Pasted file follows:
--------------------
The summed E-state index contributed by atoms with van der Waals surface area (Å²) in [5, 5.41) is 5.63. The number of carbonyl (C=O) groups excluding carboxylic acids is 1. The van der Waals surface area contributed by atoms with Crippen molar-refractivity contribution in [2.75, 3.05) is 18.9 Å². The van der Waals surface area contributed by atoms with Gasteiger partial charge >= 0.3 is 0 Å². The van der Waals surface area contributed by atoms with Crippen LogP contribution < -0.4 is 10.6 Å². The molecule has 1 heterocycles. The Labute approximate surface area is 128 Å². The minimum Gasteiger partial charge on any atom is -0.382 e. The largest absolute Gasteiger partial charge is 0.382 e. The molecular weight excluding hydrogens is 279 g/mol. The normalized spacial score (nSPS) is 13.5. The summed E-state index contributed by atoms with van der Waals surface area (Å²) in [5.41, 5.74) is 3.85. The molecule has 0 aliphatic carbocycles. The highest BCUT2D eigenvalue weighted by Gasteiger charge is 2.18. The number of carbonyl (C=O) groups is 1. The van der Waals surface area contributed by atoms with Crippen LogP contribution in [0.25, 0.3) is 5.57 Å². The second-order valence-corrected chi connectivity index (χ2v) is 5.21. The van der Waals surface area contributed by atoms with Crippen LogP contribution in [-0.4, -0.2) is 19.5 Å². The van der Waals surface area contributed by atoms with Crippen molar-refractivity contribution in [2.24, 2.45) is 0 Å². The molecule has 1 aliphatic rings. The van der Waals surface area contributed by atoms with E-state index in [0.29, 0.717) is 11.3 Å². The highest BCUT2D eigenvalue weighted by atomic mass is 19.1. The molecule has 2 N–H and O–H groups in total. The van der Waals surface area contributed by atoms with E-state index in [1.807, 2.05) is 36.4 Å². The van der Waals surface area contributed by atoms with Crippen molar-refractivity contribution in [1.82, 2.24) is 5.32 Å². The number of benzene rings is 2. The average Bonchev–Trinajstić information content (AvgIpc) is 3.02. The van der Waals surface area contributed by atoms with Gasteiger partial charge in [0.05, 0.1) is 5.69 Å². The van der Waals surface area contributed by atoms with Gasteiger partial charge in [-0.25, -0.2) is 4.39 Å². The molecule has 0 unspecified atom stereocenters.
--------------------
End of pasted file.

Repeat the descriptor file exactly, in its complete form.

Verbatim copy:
The summed E-state index contributed by atoms with van der Waals surface area (Å²) in [5, 5.41) is 5.63. The number of carbonyl (C=O) groups excluding carboxylic acids is 1. The van der Waals surface area contributed by atoms with Crippen molar-refractivity contribution in [2.75, 3.05) is 18.9 Å². The van der Waals surface area contributed by atoms with Gasteiger partial charge >= 0.3 is 0 Å². The van der Waals surface area contributed by atoms with Crippen LogP contribution < -0.4 is 10.6 Å². The molecule has 1 heterocycles. The Labute approximate surface area is 128 Å². The minimum Gasteiger partial charge on any atom is -0.382 e. The largest absolute Gasteiger partial charge is 0.382 e. The molecular weight excluding hydrogens is 279 g/mol. The normalized spacial score (nSPS) is 13.5. The summed E-state index contributed by atoms with van der Waals surface area (Å²) in [5.41, 5.74) is 3.85. The molecule has 0 aliphatic carbocycles. The highest BCUT2D eigenvalue weighted by Gasteiger charge is 2.18. The number of carbonyl (C=O) groups is 1. The van der Waals surface area contributed by atoms with Crippen LogP contribution in [0.25, 0.3) is 5.57 Å². The second-order valence-corrected chi connectivity index (χ2v) is 5.21. The van der Waals surface area contributed by atoms with Crippen LogP contribution in [-0.4, -0.2) is 19.5 Å². The van der Waals surface area contributed by atoms with Crippen molar-refractivity contribution in [2.24, 2.45) is 0 Å². The molecule has 1 aliphatic rings. The van der Waals surface area contributed by atoms with E-state index in [0.29, 0.717) is 11.3 Å². The highest BCUT2D eigenvalue weighted by atomic mass is 19.1. The molecule has 2 N–H and O–H groups in total. The van der Waals surface area contributed by atoms with E-state index in [1.807, 2.05) is 36.4 Å². The van der Waals surface area contributed by atoms with Crippen molar-refractivity contribution in [1.82, 2.24) is 5.32 Å². The number of benzene rings is 2. The average Bonchev–Trinajstić information content (AvgIpc) is 3.02. The van der Waals surface area contributed by atoms with Gasteiger partial charge in [0.05, 0.1) is 5.69 Å². The van der Waals surface area contributed by atoms with Gasteiger partial charge in [-0.25, -0.2) is 4.39 Å². The molecule has 0 unspecified atom stereocenters.